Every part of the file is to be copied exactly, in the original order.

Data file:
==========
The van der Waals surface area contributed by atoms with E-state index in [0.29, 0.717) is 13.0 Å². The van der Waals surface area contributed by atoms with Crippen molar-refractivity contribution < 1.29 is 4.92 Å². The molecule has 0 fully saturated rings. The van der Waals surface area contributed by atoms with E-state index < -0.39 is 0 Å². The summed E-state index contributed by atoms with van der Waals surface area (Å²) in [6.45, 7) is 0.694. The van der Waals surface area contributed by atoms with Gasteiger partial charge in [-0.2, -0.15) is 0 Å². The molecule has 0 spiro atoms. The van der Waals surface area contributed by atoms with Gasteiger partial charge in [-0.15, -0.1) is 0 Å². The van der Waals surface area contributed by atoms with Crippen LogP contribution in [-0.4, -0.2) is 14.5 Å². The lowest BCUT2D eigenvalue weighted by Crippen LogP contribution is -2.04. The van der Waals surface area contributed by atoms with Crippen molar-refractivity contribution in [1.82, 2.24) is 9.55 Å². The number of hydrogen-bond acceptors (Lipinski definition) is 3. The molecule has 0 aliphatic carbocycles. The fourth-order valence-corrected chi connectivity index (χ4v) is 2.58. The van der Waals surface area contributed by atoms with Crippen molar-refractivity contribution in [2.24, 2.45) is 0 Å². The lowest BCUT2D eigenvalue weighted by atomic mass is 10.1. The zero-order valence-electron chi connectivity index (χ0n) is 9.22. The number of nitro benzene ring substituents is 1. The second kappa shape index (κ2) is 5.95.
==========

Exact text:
The van der Waals surface area contributed by atoms with E-state index in [0.29, 0.717) is 13.0 Å². The van der Waals surface area contributed by atoms with Crippen molar-refractivity contribution < 1.29 is 4.92 Å². The molecule has 0 fully saturated rings. The van der Waals surface area contributed by atoms with E-state index < -0.39 is 0 Å². The summed E-state index contributed by atoms with van der Waals surface area (Å²) in [6.45, 7) is 0.694. The van der Waals surface area contributed by atoms with Gasteiger partial charge in [-0.2, -0.15) is 0 Å². The molecule has 0 spiro atoms. The van der Waals surface area contributed by atoms with Gasteiger partial charge in [-0.15, -0.1) is 0 Å². The van der Waals surface area contributed by atoms with Crippen LogP contribution in [-0.4, -0.2) is 14.5 Å². The lowest BCUT2D eigenvalue weighted by Crippen LogP contribution is -2.04. The van der Waals surface area contributed by atoms with Crippen molar-refractivity contribution in [1.82, 2.24) is 9.55 Å². The number of hydrogen-bond acceptors (Lipinski definition) is 3. The molecule has 0 aliphatic carbocycles. The fourth-order valence-corrected chi connectivity index (χ4v) is 2.58. The van der Waals surface area contributed by atoms with Crippen molar-refractivity contribution in [2.24, 2.45) is 0 Å². The lowest BCUT2D eigenvalue weighted by atomic mass is 10.1. The zero-order valence-electron chi connectivity index (χ0n) is 9.22. The number of nitro benzene ring substituents is 1. The second kappa shape index (κ2) is 5.95.